Vulnerability as Hegemony: Revisiting Gramsci in the Age of Neoliberalism and Tea Party Politics
The concept of ‘vulnerability’ – a descriptor attached to those under a given set of oppressive circumstances – has by now become a familiar part of the political lexicon. This article examines recent academic, cultural, and political formulations of ‘vulnerability’, a dexterous category to be sure, and how what I call ‘vulnerability discourse’ has functioned in neoliberal times to describe a conceptual shift from the state as guarantor of rights to protector of private property. Analysing the terrain of vulnerability discourse sheds light on the dynamics of what Gramsci has termed the ‘integral state’ to elucidate how this discourse works to obscure the innovative ways the state and capital collude to consolidate class power. Through a reading of recent cultural and political phenomena – including academic discussions on precarity as well as the Tea Party movement – I argue that vulnerability discourse is a specifically neoliberal development whose magnitude invigorates both liberal and reactionary political agendas. As such, a critical approach toward vulnerability discourse provides an important explanatory opportunity that reveals the overlapping interests of several political tendencies. Vulnerability discourse puts forward an analysis of the human subject that renders unexplorable the correlation between that subject's vulnerability and the structures of capital that continue to produce unmet needs. In short, attention to this discourse highlights and articulates new terrains of struggle for materialist scholarship in neoliberal times.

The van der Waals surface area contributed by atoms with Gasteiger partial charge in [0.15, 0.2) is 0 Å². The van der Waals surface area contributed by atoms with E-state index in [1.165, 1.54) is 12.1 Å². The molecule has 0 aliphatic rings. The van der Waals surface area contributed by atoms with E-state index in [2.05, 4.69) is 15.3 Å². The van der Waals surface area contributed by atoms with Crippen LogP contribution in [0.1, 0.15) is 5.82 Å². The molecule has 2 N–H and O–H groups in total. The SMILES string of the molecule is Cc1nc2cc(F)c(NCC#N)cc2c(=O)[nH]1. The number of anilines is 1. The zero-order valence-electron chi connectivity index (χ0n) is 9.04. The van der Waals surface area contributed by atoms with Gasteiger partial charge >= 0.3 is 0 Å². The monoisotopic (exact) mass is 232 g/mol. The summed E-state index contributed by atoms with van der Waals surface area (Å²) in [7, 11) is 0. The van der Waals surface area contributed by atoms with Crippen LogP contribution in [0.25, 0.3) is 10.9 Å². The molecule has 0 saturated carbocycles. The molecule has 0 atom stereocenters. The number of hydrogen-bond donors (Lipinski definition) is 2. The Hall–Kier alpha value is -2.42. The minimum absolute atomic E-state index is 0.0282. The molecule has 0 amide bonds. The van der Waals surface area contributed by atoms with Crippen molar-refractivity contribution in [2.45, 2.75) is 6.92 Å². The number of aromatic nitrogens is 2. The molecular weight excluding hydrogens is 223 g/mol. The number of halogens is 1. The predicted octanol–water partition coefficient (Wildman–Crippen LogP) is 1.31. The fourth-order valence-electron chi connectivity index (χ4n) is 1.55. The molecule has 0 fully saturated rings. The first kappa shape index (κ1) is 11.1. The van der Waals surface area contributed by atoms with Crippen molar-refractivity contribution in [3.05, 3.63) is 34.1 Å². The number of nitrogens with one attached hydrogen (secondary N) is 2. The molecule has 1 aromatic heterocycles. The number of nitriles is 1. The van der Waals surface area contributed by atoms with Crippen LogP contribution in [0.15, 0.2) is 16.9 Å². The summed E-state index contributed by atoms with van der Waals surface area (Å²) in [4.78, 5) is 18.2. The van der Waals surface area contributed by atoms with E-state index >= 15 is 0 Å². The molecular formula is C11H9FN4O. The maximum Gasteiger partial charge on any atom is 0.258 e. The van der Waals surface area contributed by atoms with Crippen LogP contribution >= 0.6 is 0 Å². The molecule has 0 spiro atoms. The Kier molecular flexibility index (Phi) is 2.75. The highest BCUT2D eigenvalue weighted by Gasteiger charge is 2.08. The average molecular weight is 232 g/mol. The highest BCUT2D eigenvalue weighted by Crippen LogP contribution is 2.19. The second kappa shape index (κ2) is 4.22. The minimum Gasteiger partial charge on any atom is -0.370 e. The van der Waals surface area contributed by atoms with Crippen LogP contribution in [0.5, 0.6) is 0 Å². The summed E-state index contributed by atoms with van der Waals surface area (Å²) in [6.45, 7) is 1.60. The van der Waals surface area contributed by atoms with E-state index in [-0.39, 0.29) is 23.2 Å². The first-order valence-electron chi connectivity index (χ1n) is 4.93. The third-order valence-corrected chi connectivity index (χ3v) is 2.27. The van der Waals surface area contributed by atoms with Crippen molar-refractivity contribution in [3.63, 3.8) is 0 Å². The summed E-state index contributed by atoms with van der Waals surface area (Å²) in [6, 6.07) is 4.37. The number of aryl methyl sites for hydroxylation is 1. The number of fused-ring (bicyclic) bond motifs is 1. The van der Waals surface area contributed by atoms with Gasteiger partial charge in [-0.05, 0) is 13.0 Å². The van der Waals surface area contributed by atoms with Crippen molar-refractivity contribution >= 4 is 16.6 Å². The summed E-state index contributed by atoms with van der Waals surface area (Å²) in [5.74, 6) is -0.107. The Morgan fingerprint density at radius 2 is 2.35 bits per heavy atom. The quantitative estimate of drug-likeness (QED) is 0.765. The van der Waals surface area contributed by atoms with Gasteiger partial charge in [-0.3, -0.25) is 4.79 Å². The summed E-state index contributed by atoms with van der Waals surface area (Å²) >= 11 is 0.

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Document Type: Research Article
Publication date: 2012-11-01